4. Rincon, Ventura/Santa Barbara
Driving north from LA and into the Ventura/Santa Barbara area, you’ll come across a wave that’s not-so-beginner friendly. Rincon is often considered one of the best waves in California and deserves all of the recognition that it gets. Another right-handed, point break, Rincon is similar to Trestles in its perfection but suffers from a lack of consistent swells. This inconsistency doesn’t really stop it from being swarmed by surfers year-round.
Rincon is fairly notorious for its unforgiving locals. Fortunately, that tends to mean most people paddling out there understand basic surf etiquette, making it not too difficult to avoid collisions. Still, aggressive surfers crowded together while jockeying for position on a near-perfect and occasionally heavy wave can lead to some serious dings.
5. Steamer Lane, Santa Cruz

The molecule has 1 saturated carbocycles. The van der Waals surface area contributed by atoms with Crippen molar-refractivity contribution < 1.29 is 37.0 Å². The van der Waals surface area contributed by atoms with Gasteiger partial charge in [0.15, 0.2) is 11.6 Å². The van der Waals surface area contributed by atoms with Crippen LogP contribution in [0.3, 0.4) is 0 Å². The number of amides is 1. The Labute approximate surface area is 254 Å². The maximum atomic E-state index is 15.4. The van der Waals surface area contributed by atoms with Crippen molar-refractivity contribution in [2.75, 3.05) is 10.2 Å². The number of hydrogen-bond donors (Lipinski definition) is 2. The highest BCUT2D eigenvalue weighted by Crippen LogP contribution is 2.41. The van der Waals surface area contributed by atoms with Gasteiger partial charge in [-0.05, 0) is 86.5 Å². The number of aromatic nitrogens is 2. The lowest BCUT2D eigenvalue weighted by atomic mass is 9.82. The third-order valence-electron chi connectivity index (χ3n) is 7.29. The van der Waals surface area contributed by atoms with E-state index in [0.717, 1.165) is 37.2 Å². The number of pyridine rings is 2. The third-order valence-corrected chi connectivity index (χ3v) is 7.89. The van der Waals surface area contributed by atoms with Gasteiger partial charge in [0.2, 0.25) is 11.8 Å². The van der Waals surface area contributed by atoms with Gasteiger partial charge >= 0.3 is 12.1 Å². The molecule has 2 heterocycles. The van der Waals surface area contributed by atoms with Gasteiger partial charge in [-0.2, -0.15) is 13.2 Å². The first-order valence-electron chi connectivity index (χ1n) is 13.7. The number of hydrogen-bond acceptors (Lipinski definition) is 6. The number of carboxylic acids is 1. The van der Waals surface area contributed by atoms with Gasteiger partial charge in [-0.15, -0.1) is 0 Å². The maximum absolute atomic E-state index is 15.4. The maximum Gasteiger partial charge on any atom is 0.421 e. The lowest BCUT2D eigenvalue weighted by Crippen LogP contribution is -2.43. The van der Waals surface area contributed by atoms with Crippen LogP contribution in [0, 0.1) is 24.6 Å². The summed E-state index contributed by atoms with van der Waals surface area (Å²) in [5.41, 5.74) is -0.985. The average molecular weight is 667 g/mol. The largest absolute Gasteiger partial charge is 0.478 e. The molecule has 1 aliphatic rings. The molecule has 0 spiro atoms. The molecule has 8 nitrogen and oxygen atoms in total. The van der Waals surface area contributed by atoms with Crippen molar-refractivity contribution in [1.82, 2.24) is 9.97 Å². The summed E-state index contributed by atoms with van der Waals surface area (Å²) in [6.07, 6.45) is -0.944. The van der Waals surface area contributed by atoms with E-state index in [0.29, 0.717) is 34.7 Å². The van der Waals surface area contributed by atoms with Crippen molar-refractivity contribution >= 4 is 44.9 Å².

Most people will agree that Nor-Cal surfing offers a very different experience than the warmer waters down south. Steamer Lane is no exception with its cold, sharky, and highly-localized waves. The crowd at this wave is known to be territorial and the frequently heavy swells, consistent sets, and giant adjacent cliff don’t soften its edges very much.
If you do end up paddling out at Steamer Lane, you’re going to have to avoid local veterans dropping in on you, the sporadic kayaker, and some friendly seals and sea lions joining in on the fun. Also, definitely keep an eye out for any stray fins popping up out of the water.
As we mentioned at the top, there’s no shortage of crowds at California beaches and the numbers are always going up. This list is just some of the waves we find to be crowded on a consistent basis. Regardless of where or how you surf, surfboard dings are always going to happen. The best thing you can do to protect your quiver is to ensure it’ll be taken care of when those accidents do eventually happen. Click here to learn more about how you can purchase a surfboard protection plan with Surfcare and keep your board in near-perfect shape without breaking the bank.